To navigate through my amazing project, simply click on the links above and enjoy!

(Note: I am not an engineering major, so if errors are found, you won't have to worry about me engineering a bridge)

Types of bridges

No physics project is truly complete without mentioning F=ma. F=ma is Sir Isaac Newton's 2nd law of motion and states that Force=mass times acceleration. This important property pertains to many aspects of engineering including, as you may have guessed, bridges!

When it comes to bridges, accelleration is due to gravity. So at any given moment, there is a total force downward on the bridge equal to: mass of the bridge plus the vehicles on the bridge times the acceleration of gravity. In order for the bridge to maintain an equilibrium, it must have a normal force equal upward equal the force downward, for a total net force of 0. Creating this force to negate the force due to gravity can be done in a number of ways, leading to our different bridge designs. Here I will just list 3 of the many possible designs.

Beam bridges

Beam bridges are one of the most simple and intuitive bridge forms. Just think, if you were to try and get across a stream how would you do it? A common method is just to law down a plank stretching from 1 bank to the other. This is a form of a beam bridge. These bridges are supported at either end by an abutment. If you are still unsure of what a beam bridge is, or are unfamiliart with the word abutment, refer to the picture below.

Cantilever bridge

In the 19th century, engineers realized that a continuous bridge across multiple supports would distribute the load bewtween them. This resulted in what is now called a Cantilever bridge. The first Cantilever bridge was built in 1867 in Germany. A Cantilever bridge has a portion that acts as an anchor that sustains another portion which extends beyond a pier. This can be almost thought of as a counterbalance. This allows for a bridge to be built without needing temporary structures to support main stretches.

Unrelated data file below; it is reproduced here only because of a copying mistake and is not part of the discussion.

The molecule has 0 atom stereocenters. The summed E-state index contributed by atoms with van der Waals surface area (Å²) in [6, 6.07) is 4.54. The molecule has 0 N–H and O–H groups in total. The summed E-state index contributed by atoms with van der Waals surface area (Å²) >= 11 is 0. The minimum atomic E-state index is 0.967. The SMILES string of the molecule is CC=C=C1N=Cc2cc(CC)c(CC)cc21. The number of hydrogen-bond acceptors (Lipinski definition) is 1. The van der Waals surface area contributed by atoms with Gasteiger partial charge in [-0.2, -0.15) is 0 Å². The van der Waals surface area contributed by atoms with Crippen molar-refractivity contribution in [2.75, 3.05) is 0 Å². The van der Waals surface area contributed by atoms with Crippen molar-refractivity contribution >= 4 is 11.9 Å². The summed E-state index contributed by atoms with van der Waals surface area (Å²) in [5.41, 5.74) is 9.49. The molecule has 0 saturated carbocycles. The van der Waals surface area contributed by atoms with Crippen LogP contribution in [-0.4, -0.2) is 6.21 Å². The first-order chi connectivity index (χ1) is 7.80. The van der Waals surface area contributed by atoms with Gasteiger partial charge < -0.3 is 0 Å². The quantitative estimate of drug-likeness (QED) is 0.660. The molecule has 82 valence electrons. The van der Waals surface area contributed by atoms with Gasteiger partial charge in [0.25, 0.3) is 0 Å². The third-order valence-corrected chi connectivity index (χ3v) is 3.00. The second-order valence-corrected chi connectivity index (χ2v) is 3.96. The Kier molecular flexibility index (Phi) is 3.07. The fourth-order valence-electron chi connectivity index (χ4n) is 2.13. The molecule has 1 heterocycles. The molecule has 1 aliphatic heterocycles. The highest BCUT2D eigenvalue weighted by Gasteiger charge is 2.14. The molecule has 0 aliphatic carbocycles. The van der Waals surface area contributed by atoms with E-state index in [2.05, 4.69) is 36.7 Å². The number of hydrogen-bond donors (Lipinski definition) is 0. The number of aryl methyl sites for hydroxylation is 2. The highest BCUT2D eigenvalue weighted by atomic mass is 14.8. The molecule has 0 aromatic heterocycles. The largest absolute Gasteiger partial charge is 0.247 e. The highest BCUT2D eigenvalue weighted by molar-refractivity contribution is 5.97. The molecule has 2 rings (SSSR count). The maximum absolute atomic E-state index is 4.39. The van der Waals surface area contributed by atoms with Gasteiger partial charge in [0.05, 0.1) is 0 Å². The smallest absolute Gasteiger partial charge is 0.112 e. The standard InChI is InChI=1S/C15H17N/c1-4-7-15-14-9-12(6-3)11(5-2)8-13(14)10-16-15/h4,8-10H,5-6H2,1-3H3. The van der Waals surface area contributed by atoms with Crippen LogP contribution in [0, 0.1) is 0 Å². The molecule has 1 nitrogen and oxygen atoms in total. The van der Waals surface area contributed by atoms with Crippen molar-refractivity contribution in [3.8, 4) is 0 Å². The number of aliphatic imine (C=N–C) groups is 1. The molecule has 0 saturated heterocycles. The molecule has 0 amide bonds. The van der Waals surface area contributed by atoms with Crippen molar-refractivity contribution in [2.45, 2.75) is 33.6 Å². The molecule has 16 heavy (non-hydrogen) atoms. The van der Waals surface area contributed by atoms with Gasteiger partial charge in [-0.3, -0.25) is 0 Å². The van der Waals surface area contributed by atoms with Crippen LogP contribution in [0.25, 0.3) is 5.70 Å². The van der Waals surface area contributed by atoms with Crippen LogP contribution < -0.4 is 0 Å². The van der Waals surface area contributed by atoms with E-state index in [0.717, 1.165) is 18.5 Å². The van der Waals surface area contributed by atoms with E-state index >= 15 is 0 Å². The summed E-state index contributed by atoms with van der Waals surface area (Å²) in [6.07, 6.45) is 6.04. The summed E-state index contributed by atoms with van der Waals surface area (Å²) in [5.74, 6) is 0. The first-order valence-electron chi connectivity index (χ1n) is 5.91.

The bridge in the picture below was built in 1876 in Kentucky. It is a cantilever bridge as well as a National Civil Engineering Landmark.

Suspension bridge

The first suspension bridge dates back to 1430. Suspension bridges have cables attached to pilliars. They use the tension in these cables and compression in the pillars to support a normal force that will cancel out the force of gravity. The force due to gravity is transfered to the cables, then to the pillars, then to the ground. This allows for longer main spans than with any other type of bridge. Another big advantage of this type of bridge is that it allows for the main stretch to be built with little to no access from below, meaning that a bridge over water can be buil without interruption to the waterway.